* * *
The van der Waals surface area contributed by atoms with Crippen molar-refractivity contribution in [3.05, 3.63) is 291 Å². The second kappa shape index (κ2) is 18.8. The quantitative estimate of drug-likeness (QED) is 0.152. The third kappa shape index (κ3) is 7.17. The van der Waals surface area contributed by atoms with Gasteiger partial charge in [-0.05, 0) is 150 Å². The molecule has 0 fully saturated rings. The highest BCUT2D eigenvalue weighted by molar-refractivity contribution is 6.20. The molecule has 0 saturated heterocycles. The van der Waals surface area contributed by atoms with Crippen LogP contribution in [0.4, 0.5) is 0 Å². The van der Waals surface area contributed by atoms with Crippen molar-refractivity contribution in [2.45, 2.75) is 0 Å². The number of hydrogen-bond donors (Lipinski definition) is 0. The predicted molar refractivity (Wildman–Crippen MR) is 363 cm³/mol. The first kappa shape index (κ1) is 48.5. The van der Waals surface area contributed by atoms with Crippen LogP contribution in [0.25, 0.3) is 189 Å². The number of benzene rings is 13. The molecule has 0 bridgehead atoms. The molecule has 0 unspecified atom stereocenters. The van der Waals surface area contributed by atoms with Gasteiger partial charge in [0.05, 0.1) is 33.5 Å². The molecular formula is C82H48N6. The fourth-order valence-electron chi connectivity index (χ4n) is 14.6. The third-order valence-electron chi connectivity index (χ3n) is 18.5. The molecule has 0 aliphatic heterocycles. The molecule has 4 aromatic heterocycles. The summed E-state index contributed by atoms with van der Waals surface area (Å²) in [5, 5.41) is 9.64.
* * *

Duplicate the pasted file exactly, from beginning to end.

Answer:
The van der Waals surface area contributed by atoms with Crippen molar-refractivity contribution in [3.05, 3.63) is 291 Å². The second kappa shape index (κ2) is 18.8. The quantitative estimate of drug-likeness (QED) is 0.152. The third kappa shape index (κ3) is 7.17. The van der Waals surface area contributed by atoms with Gasteiger partial charge in [-0.05, 0) is 150 Å². The molecule has 0 fully saturated rings. The highest BCUT2D eigenvalue weighted by molar-refractivity contribution is 6.20. The molecule has 0 saturated heterocycles. The van der Waals surface area contributed by atoms with Crippen LogP contribution in [0.4, 0.5) is 0 Å². The van der Waals surface area contributed by atoms with Crippen molar-refractivity contribution in [2.45, 2.75) is 0 Å². The number of hydrogen-bond donors (Lipinski definition) is 0. The predicted molar refractivity (Wildman–Crippen MR) is 363 cm³/mol. The first kappa shape index (κ1) is 48.5. The van der Waals surface area contributed by atoms with Crippen LogP contribution in [0.25, 0.3) is 189 Å². The number of benzene rings is 13. The molecule has 0 bridgehead atoms. The molecule has 0 unspecified atom stereocenters. The van der Waals surface area contributed by atoms with Gasteiger partial charge in [0.05, 0.1) is 33.5 Å². The molecular formula is C82H48N6. The fourth-order valence-electron chi connectivity index (χ4n) is 14.6. The third-order valence-electron chi connectivity index (χ3n) is 18.5. The molecule has 0 aliphatic heterocycles. The molecule has 4 aromatic heterocycles. The summed E-state index contributed by atoms with van der Waals surface area (Å²) in [5, 5.41) is 9.64.